September 20, 2019 / 3:28 PM / 24 days ago

Fed's Rosengren flags risks to economy in WeWork-style model

(Reuters) - The rise in co-working spaces, like those offered by WeWork, may be a source of financial instability that could make the next U.S. recession worse by sparking a run on commercial real estate, Boston Federal Reserve Bank President Eric Rosengren said on Friday.

FILE PHOTO: The WeWork logo is displayed on the entrance of a co-working space in New York City, New York U.S., January 8, 2019. REUTERS/Brendan McDermid/File Photo

While commercial real estate valuations and lending standards have been a persistent worry for Rosengren, it is the first time he, or any Fed policymaker, has publicly focused specifically on risks from the rise of such flexible workspaces to the overall U.S. economy.

“I am concerned that commercial real estate losses will be larger in the next downturn because of this growing feature of the real estate market, which could ultimately make runs and vacancies more likely due to this new leasing model,” Rosengren said in a speech at a credit markets conference at New York University’s Stern School of Business. He did not mention WeWork or any other company by name.

Rosengren also explained why he dissented against the central bank’s decision earlier this week to lower borrowing costs for a second time this year.

Office-space-sharing companies often use special purpose entities to lease space, in order to shield themselves in case of bankruptcy, he said. “The basic model provides you the opportunity to, in effect, not be required to pay your lease off,” he said. “Eventually if there are enough vacancies in that building it means that banks are going to take losses.”

That puts more potential stress on the property owners themselves in case of a downturn. But shared office space often pays higher rent than other types of commercial offices, making it an attractive option for property owners trying to squeeze more yield out of their assets in a low-interest-rate environment, Rosengren said.

“It will not be until a recession that this evolving model will be truly tested,” he said.

WeWork’s swelling lease obligations, and the potential risk to revenues if tenants vacate during a downturn, have been one of several issues that have soured investors against the company’s planned initial public offering.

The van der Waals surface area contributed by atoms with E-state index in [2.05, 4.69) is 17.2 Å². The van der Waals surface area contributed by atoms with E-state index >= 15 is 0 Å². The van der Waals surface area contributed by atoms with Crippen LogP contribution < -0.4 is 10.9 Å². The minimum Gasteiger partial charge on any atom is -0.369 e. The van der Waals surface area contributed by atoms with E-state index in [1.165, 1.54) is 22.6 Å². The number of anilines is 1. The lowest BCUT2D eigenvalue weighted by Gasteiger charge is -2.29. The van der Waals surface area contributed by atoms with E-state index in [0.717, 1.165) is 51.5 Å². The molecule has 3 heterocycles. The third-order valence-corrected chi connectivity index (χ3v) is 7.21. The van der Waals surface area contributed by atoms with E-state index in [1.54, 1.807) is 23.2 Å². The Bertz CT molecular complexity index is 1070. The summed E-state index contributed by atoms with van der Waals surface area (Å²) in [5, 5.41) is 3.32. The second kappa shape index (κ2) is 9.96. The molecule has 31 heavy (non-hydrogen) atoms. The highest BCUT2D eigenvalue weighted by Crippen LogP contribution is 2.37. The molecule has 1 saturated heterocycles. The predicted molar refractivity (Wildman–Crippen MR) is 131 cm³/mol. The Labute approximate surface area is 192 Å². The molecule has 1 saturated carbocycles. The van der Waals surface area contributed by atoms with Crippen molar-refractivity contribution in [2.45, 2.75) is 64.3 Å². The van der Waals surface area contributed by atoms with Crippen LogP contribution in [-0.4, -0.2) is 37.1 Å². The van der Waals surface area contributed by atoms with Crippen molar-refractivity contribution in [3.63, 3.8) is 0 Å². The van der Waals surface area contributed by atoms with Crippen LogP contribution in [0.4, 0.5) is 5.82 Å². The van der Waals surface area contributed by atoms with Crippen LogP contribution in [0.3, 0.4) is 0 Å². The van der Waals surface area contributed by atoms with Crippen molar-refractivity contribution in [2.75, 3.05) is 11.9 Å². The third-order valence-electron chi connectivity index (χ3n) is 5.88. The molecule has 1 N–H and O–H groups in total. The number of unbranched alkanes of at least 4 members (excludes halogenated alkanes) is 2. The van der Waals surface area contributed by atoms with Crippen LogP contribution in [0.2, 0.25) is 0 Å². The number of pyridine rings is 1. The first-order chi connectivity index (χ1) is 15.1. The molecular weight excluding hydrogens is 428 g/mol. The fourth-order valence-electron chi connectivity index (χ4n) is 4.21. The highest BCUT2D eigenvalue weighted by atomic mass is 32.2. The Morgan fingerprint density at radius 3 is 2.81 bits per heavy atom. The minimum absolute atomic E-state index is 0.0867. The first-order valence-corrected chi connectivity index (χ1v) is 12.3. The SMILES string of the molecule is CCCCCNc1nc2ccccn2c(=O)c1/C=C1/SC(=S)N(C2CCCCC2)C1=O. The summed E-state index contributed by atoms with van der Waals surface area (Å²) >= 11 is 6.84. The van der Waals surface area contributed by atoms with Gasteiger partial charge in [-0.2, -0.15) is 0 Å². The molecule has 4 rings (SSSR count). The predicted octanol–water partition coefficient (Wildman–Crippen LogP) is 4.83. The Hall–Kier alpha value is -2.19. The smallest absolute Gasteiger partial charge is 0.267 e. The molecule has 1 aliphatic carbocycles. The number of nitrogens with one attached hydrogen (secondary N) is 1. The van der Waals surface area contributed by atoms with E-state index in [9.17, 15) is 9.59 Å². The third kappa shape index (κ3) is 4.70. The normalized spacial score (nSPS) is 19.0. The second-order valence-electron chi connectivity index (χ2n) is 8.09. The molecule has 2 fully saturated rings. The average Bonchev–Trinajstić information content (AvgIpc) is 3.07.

WeWork owner The We Company this week postponed its initial public offering after weak demand for its shares forced it to dramatically discount the expected IPO value to between $10 billion and $12 billion, down from the $47 billion valuation it achieved in January.

“The fact that the shared office model relies on small-company tenants with short-term leases, combined with the potential lack of recourse for the property owner, is potentially problematic in a recession,” Rosengren said.

WeWork declined to comment on Rosengren’s remarks.

Flexible workspace operators have been one of largest drivers of leasing growth in major U.S. cities, led by Manhattan and San Francisco.

Brokerage CBRE Group (CBRE.N) said last week that it expects the U.S. market for flexible work spaces to generate significant growth over the next decade, with its baseline forecast calling for the service to expand to about 13% of U.S. office space by 2030. Brokerage Jones Lang LaSalle Inc (JLL.N) has estimated it could account for 30% by then.

“It’s important to think about the potential for runs on commercial real estate stemming from a situation where short-term leases might not be renewed in recession, and long-term leases are no longer economically viable,” Rosengren said.

Reporting by Ann Saphir; additional reporting by Herbert Lash and Jonnelle Marte in New York; editing by Chizu Nomiyama and Leslie Adler

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